Disclaimer: I am doing much better now. This was written when I wasn’t.
I didn’t sleep last night. I mean, I could’ve if I really tried, but the minute my screen turned later than 3:30, I knew it wasn’t happening. Never mind the fact that was my room was a million degrees and I’ve been told not to wrestle with the nest; I should crack a window. But at almost 4 in the morning, who is cracking a window?
I tried the whole sleep without a blanket or sleep on top of the duvet, but even if the temperature became comfortable, my mind was in a state that didn’t allow for peace and calm to take over. My mind was flooded with frightening thoughts and horrible images. You ever imagine what it’s like to go to prison? I probably convince myself I’m headed there several times a week even though there is no basis. Maybe even several times a day if the meds are slacking.
This is the side of OCD that no one talks about. Not the overly clean, overly neat, overly organized side, but the mortifying, exhausting, and anxiety-inducing side. The side that makes you think you’re the worst person in the world, destined for failure, when you haven’t done anything wrong.
Having OCD is not a quirk. It isn’t a personality trait. There is nothing cute about tricking your mind and freaking yourself out solely because you feel like life’s been going too well lately. I’ve experienced that before. No panic attacks for a bit so my mind tries to make something up to fill the gaps.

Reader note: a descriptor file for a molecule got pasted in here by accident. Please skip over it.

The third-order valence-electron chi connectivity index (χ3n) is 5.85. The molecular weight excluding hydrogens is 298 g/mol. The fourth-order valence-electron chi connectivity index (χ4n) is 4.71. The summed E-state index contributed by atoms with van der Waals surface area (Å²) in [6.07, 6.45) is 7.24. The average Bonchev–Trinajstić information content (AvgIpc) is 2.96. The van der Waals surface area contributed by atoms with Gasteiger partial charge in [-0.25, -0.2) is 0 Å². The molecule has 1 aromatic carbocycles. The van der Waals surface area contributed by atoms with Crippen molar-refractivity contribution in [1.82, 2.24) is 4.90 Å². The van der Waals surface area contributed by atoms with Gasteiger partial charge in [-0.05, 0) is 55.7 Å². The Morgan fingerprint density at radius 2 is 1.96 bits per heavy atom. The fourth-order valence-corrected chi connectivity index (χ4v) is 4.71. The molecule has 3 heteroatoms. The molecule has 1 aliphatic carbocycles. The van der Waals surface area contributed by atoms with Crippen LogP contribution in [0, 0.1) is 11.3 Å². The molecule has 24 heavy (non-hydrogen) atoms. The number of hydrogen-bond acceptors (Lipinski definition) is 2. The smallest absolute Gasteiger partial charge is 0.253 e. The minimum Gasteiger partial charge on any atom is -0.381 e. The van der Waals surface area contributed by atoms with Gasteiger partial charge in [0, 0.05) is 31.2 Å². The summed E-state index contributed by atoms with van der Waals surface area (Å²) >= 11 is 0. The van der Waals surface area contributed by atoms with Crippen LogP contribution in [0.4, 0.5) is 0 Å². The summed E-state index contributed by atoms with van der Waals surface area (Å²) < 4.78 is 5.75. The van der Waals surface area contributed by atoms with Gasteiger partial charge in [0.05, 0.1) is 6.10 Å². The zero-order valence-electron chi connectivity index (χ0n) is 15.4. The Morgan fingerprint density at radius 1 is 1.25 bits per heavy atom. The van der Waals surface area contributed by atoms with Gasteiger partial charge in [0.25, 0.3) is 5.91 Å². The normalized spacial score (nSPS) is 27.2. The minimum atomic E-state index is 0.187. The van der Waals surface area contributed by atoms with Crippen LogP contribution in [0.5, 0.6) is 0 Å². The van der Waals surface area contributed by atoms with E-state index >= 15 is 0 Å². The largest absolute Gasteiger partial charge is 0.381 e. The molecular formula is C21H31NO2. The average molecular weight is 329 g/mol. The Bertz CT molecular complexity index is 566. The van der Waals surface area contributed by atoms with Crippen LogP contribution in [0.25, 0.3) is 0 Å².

When I see people make jokes, I just bite my tongue and act like I don’t hear anything. I guess in some ways it’s easier than having to explain the complexity of my thoughts. But there’s always a small part of me that wishes I had the courage to say something.
People have been telling me for years that they would like to live in my head for a day, but the truth is you don’t. If you lived in my head like I do, you’d feel trapped and suffocated and afraid. You’d feel like your world was bound to crumble at any second and you’re just waiting for it to crash and burn. I would love to escape my own head. On a night like last, I wish I was anywhere but.
Obsessive Compulsive Disorder is a scary thing to live with because your mind and your body go against each other. The truth gets distorted. The lines get blurred. You know the facts deep down, but there is still that level of doubt.
This disorder isn’t talked about enough. And when it is, only a small percentage of people’s symptoms come into play. I’m a slob. I couldn’t care less if my clothes were folded properly or if my perfume bottles were lined up perfectly. But if you were to ask me how often I fixate on something until it is the only thing I can think about, I’d tell you the answer is all the time.
We need to start having these types of conversations, even if they’re uncomfortable. People deserve to be seen and heard and understood. I don’t have many people who think the way I do and to the outside, I sound irrational. And maybe even a little crazy. But I can’t help it. Believe me, I’ve tried.
Free way, if you have any, to ask questions. I am always trying to educate those who are curious. I am an open book (to an extent) because I still value my privacy. But my role is to be a voice for those who may not be able to put the words together.
I promise we will get through this together.
We Got This💜
2 thoughts on “What You Don’t See”
Unbelievable as always Dylan!
Keep writing please, you are helping so many!
Thank you so much!